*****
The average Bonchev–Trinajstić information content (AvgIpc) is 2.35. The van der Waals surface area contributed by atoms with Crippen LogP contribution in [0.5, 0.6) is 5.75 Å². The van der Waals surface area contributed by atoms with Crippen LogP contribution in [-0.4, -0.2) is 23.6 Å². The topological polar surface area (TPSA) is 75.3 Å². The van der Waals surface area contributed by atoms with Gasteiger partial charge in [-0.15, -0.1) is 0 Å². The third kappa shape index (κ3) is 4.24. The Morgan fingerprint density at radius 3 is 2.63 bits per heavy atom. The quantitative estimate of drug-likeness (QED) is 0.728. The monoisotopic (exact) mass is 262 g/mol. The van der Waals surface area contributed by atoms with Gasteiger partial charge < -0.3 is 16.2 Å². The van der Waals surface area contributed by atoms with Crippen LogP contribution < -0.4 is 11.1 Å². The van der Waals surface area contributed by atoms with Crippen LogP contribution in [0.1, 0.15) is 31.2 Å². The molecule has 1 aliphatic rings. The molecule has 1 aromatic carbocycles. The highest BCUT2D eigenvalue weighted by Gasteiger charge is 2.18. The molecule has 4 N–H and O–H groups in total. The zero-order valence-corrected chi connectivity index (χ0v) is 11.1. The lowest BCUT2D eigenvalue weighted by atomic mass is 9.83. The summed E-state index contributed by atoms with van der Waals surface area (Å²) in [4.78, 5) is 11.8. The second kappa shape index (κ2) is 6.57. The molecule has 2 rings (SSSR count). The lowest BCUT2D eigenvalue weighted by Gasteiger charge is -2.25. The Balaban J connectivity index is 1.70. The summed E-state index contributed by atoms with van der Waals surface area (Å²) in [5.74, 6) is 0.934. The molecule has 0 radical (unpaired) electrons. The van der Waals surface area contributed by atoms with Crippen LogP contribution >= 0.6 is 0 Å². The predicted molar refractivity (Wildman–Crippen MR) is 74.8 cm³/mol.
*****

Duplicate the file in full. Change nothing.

The average Bonchev–Trinajstić information content (AvgIpc) is 2.35. The van der Waals surface area contributed by atoms with Crippen LogP contribution in [0.5, 0.6) is 5.75 Å². The van der Waals surface area contributed by atoms with Crippen LogP contribution in [-0.4, -0.2) is 23.6 Å². The topological polar surface area (TPSA) is 75.3 Å². The van der Waals surface area contributed by atoms with Gasteiger partial charge in [-0.15, -0.1) is 0 Å². The third kappa shape index (κ3) is 4.24. The Morgan fingerprint density at radius 3 is 2.63 bits per heavy atom. The quantitative estimate of drug-likeness (QED) is 0.728. The monoisotopic (exact) mass is 262 g/mol. The van der Waals surface area contributed by atoms with Gasteiger partial charge < -0.3 is 16.2 Å². The van der Waals surface area contributed by atoms with Crippen LogP contribution < -0.4 is 11.1 Å². The van der Waals surface area contributed by atoms with Crippen LogP contribution in [0.1, 0.15) is 31.2 Å². The molecule has 1 aliphatic rings. The molecule has 1 aromatic carbocycles. The highest BCUT2D eigenvalue weighted by Gasteiger charge is 2.18. The molecule has 4 N–H and O–H groups in total. The zero-order valence-corrected chi connectivity index (χ0v) is 11.1. The lowest BCUT2D eigenvalue weighted by atomic mass is 9.83. The summed E-state index contributed by atoms with van der Waals surface area (Å²) in [4.78, 5) is 11.8. The second kappa shape index (κ2) is 6.57. The molecule has 2 rings (SSSR count). The lowest BCUT2D eigenvalue weighted by Gasteiger charge is -2.25. The Balaban J connectivity index is 1.70. The summed E-state index contributed by atoms with van der Waals surface area (Å²) in [5.74, 6) is 0.934. The molecule has 0 radical (unpaired) electrons. The van der Waals surface area contributed by atoms with Crippen LogP contribution >= 0.6 is 0 Å². The predicted molar refractivity (Wildman–Crippen MR) is 74.8 cm³/mol.